on my face. I was left stranded
and confused. Wondering why all
of this was happening to
me.  Another cliché moment. But for me,
it was the first time.

There is something about human nature which seeks for sympathy. Just had
a breakup? The whole world is conspiring for you to be unhappy. No
, I will not smile, the world is a cruel place. It
takes days for people to get over it. For me? Well no surprise to you, it took
a year. One entire year of  ‘the wait’.
Sitting back now and thinking about it, I find it funny. No, I find it
hilarious. So, what happened after the year was over? Did I just miraculously
wake up one day and think to myself that, “hey, you know what…. you are a great
girl, get over it…move on!!” No, I realized that he had thought of this way
back. He had moved on way back. While, the “so-in-love”
me, was waiting. Simply waiting for my stars to turn
and
relive the same love story again. 
  The moment
you see that your ex has a different face beside the “in a relationship”
status, that is the moment you realize how blind and ridiculous you were. The
once cute goatee seems like a bush now, that smile which made you smile makes
you want to knock off all his teeth, his fascination for food makes you notice
his peeking belly pouch. In a nutshell, you are no longer in love with him and
his flaws. So then, life brings you to a fork road. The fun road is where you
sit back and spread wild rumors about how terrible he is and how he broke your
heart. Believe me, the devil will tempt you to follow this path. It is a
fantastic journey, but a few more months of futility. So I chose the better
path. Get up, pull yourself together, shrug off the dust and embrace the new
journey. I am glad I chose the latter. Very glad.

What do you do when an entire part of your life has been erased which
once held so much of importance to you? You try and fill it up with things you
never had time for otherwise. Sociali
ze,
go out, write, sing, laugh, read, stare randomly out of the window and get lost
in your own beautiful world. Life was better. I am an ardent believer in
unconventionality. Why follow the crowd? I won’t make my own crowd! No siree! I
won’t even sit at a distance and laugh at the crowd. I would rather live in a
parallel world, a different dimension maybe. I can see you. But you can’t touch
me. You can’t judge me. I can be me. Shamelessly.
Raise the walls
high. Build the impenetrable walls. Shut the gates. It’s my own perfect world.
A year goes by in my world. Everything is healed.
I decide to open up the windows a little bit. A little fresh air will cause no
harm. I felt a whiff. A new breeze. That felt nice. It felt familiar. Maybe I
can open up my windows just a wee bit more. I will shut them off immediately.
They are wide open now. Even today. I never shut them. I was never able to.

Vulnerable or strong? Please be vulnerable, please be vulnerable………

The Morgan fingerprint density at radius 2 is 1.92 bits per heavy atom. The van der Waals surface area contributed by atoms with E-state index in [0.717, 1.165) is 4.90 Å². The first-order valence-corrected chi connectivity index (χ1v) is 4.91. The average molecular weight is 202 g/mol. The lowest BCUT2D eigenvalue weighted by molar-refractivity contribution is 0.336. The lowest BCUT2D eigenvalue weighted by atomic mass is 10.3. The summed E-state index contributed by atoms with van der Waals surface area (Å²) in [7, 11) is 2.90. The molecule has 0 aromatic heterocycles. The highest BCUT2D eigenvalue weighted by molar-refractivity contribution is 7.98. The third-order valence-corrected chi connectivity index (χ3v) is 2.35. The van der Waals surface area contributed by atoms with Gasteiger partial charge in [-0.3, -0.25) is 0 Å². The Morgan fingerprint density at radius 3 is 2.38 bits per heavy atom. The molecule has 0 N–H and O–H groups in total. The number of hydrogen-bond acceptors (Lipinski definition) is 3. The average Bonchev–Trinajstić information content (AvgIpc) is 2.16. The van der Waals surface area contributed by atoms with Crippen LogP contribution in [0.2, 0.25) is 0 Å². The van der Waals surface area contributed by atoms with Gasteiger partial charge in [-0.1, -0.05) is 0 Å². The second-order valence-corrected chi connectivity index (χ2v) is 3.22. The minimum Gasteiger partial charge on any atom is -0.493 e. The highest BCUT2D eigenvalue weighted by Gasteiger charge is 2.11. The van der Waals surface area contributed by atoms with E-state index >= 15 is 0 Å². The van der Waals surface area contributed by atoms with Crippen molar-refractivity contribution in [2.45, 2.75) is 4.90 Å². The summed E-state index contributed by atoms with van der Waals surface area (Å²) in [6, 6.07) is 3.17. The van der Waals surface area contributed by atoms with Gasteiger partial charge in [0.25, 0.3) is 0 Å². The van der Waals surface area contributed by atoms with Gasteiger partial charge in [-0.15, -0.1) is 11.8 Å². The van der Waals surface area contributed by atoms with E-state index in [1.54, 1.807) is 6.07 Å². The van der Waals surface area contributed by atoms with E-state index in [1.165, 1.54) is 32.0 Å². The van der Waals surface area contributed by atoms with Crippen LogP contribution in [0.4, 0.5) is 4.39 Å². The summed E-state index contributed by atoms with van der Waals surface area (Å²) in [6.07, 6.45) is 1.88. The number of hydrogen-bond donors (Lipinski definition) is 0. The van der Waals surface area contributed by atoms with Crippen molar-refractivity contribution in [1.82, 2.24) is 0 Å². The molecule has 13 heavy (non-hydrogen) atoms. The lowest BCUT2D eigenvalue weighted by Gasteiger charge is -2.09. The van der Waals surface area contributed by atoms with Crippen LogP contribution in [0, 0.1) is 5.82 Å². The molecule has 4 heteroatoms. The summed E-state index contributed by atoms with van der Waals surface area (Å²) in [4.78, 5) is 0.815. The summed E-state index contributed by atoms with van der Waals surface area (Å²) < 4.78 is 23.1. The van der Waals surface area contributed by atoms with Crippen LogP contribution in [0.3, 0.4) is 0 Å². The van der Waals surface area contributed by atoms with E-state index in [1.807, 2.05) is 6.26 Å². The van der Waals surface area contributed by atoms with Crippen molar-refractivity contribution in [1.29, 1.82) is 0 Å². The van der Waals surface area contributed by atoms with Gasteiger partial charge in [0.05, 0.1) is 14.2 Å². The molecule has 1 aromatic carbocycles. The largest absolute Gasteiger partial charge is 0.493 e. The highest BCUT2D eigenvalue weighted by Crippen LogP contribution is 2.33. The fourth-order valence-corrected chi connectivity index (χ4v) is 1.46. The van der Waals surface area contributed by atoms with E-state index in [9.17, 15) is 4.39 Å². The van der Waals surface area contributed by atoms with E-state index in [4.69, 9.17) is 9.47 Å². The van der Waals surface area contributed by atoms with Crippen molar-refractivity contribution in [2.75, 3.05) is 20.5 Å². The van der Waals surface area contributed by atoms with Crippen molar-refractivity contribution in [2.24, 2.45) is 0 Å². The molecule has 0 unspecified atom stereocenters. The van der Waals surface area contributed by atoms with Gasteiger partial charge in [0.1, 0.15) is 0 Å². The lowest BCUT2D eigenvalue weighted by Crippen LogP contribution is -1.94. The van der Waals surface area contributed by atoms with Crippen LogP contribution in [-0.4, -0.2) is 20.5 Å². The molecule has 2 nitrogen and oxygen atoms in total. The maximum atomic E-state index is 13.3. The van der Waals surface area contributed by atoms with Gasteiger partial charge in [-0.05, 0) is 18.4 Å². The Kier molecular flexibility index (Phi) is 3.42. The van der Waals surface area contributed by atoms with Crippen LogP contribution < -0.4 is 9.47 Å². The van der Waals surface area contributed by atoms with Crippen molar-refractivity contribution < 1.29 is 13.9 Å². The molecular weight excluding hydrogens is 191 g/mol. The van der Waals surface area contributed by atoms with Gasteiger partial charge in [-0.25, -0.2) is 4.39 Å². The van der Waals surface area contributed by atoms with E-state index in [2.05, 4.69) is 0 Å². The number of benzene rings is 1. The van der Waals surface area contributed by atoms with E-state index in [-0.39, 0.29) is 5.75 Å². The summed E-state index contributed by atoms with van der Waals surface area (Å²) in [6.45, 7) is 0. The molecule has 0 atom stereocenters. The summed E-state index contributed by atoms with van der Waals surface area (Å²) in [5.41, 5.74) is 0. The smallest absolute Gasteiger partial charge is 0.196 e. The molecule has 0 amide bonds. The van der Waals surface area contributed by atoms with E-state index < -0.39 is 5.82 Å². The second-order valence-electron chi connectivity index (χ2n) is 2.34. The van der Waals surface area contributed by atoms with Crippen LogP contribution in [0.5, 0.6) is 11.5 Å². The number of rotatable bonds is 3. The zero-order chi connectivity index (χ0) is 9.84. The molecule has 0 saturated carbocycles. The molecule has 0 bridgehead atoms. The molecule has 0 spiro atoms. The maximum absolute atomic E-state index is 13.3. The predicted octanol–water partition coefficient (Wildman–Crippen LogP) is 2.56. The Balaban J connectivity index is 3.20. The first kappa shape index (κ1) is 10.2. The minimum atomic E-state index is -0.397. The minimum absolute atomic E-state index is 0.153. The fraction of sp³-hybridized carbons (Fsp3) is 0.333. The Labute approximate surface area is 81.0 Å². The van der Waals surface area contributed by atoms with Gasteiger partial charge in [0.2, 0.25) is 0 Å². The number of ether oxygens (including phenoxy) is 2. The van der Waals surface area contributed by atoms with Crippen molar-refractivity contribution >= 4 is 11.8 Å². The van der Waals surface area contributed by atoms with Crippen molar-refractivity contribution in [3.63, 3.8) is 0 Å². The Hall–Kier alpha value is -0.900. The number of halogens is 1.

pleaded my heart. Shut up already. You have created enough chaos. I am in
charge now. No more “
Fairytale dreams”,
no more car rides, no more falling for flattering messages, no more being silly
in love.
Do you have a tiny voice at the back of
your head which speaks back to you and gives life advice, for god’s sake? Well
mine is louder than my own voice, has a humongous ego
and can be downright obnoxious sometimes. It’s difficult living with it
seriously. You know the worst part? It is usually right.

‘ I love you’. Nope, no you don’t. I could die for you.
No you can’t. ‘I have waited my whole life for you’. Were you born yesterday?
‘I just want to be with you’. Yeah, you want to be in my pants. The voice is
annoying I tell you, but it is always right. If I was anything like the voice
then I doubt whether I would have had any friends.



About the Author:

Dhruba Das Roy  is a freelance writer, a musician by passion, and a software engineer by profession. He is from Assam, but born in a small town of Meghalaya, where he finished his schooling. He then obtained his degree in engineering from the esteemed college of National Institute of Technology. He discovered his love for music there and was the lead vocalist of his band, “The Rozarts”.

He loves rock and roll and is a great fan of the pioneers of rock and roll-(Pink Floyd, Led Zeppelin, Queen and the list goes on). Unfortunately, as engineering life came to an end, the band had to split. Recently, he moved to Kolkata where he is working in one of leading software service based companies in India.

Not everyone can put their thoughts into words. Dhruba had never tried his hand in writing; but he had an experience, an experience which changed his life for the better. Being a vocalist, his only way of expression was through the creative way. He decided to pen down his thoughts and he discovered that writing came naturally to him. His thought process in the novel relates to the general mass in many ways. He decided to stretch his limits and ended up voicing his thoughts in a different way this time.

Cover Reveal: The Vengeance of Indra (Vikramaditya Veergatha #3) by Shatrujeet Nath

~ Cover Reveal ~
The Vengeance of Indra 
(Vikramaditya Veergatha #3)
by Shatrujeet Nath
VENGEANCE IS A CAGE
FORGIVENESS IS FREEDOM
In their greed to possess the deadly Halahala, the devas and the asuras have employed every dirty trick against Vikramaditya and his Council of Nine. But the humans are still standing, bloodied but unbowed.
When the wily Shukracharya discovers the secret to breaking the Council’s strength and unity, he forges an unlikely alliance with his arch-enemy, Indra, to set a deceitful plan in motion.
As cracks emerge between the councilors and their king, ghosts from the past threaten to ruin Vikramaditya and Kalidasa’s friendship, signaling the beginning of an eclipse that will cast a long shadow over all that Vikramaditya holds dear. And into this shadow steps Indra, bearing an old grudge — and a devastating new weapon.
How much longer before the Guardians of the Halahala finally fall apart?
Other Books in the Series: